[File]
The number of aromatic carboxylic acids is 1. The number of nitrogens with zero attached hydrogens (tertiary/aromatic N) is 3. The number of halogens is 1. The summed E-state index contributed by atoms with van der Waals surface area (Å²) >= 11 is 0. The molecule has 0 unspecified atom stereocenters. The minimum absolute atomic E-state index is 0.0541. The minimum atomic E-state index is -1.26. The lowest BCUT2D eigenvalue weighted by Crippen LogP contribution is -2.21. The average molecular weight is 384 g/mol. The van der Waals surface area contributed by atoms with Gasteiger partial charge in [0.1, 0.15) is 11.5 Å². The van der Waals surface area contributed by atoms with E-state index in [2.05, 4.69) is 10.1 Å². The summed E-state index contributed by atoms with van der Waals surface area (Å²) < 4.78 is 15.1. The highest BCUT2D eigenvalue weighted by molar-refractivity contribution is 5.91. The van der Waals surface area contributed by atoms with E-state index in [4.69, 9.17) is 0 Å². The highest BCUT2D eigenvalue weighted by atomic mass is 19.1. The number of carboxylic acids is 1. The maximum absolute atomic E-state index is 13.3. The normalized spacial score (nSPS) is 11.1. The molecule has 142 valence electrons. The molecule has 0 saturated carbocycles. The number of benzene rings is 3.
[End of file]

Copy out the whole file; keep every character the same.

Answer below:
The number of aromatic carboxylic acids is 1. The number of nitrogens with zero attached hydrogens (tertiary/aromatic N) is 3. The number of halogens is 1. The summed E-state index contributed by atoms with van der Waals surface area (Å²) >= 11 is 0. The molecule has 0 unspecified atom stereocenters. The minimum absolute atomic E-state index is 0.0541. The minimum atomic E-state index is -1.26. The lowest BCUT2D eigenvalue weighted by Crippen LogP contribution is -2.21. The average molecular weight is 384 g/mol. The van der Waals surface area contributed by atoms with Gasteiger partial charge in [0.1, 0.15) is 11.5 Å². The van der Waals surface area contributed by atoms with E-state index in [2.05, 4.69) is 10.1 Å². The summed E-state index contributed by atoms with van der Waals surface area (Å²) < 4.78 is 15.1. The highest BCUT2D eigenvalue weighted by molar-refractivity contribution is 5.91. The van der Waals surface area contributed by atoms with E-state index in [4.69, 9.17) is 0 Å². The highest BCUT2D eigenvalue weighted by atomic mass is 19.1. The number of carboxylic acids is 1. The maximum absolute atomic E-state index is 13.3. The normalized spacial score (nSPS) is 11.1. The molecule has 142 valence electrons. The molecule has 0 saturated carbocycles. The number of benzene rings is 3.